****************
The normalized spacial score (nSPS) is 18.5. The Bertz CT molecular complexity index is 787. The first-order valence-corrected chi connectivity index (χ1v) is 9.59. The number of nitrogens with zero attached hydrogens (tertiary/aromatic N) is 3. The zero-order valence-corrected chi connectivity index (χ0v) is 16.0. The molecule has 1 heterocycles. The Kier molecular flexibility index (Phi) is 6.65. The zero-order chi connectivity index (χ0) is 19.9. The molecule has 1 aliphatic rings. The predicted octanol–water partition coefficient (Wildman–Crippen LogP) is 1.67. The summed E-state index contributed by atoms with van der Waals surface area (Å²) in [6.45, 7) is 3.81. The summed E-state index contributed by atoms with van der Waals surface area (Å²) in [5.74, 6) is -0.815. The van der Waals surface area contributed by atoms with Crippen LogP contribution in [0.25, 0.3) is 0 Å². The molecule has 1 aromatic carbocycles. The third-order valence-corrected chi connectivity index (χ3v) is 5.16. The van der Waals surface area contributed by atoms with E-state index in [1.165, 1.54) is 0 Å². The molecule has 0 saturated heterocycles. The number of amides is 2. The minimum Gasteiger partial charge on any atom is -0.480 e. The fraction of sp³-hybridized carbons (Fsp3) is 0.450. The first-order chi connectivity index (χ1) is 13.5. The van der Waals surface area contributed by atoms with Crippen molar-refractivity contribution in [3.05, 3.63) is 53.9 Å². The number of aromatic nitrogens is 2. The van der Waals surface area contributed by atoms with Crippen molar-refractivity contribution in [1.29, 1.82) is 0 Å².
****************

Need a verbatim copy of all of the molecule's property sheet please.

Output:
The normalized spacial score (nSPS) is 18.5. The Bertz CT molecular complexity index is 787. The first-order valence-corrected chi connectivity index (χ1v) is 9.59. The number of nitrogens with zero attached hydrogens (tertiary/aromatic N) is 3. The zero-order valence-corrected chi connectivity index (χ0v) is 16.0. The molecule has 1 heterocycles. The Kier molecular flexibility index (Phi) is 6.65. The zero-order chi connectivity index (χ0) is 19.9. The molecule has 1 aliphatic rings. The predicted octanol–water partition coefficient (Wildman–Crippen LogP) is 1.67. The summed E-state index contributed by atoms with van der Waals surface area (Å²) in [6.45, 7) is 3.81. The summed E-state index contributed by atoms with van der Waals surface area (Å²) in [5.74, 6) is -0.815. The van der Waals surface area contributed by atoms with Crippen LogP contribution in [0.25, 0.3) is 0 Å². The molecule has 1 aromatic carbocycles. The third-order valence-corrected chi connectivity index (χ3v) is 5.16. The van der Waals surface area contributed by atoms with E-state index in [1.165, 1.54) is 0 Å². The molecule has 0 saturated heterocycles. The number of amides is 2. The minimum Gasteiger partial charge on any atom is -0.480 e. The fraction of sp³-hybridized carbons (Fsp3) is 0.450. The first-order chi connectivity index (χ1) is 13.5. The van der Waals surface area contributed by atoms with Crippen molar-refractivity contribution in [3.05, 3.63) is 53.9 Å². The number of aromatic nitrogens is 2. The van der Waals surface area contributed by atoms with Crippen molar-refractivity contribution in [1.29, 1.82) is 0 Å².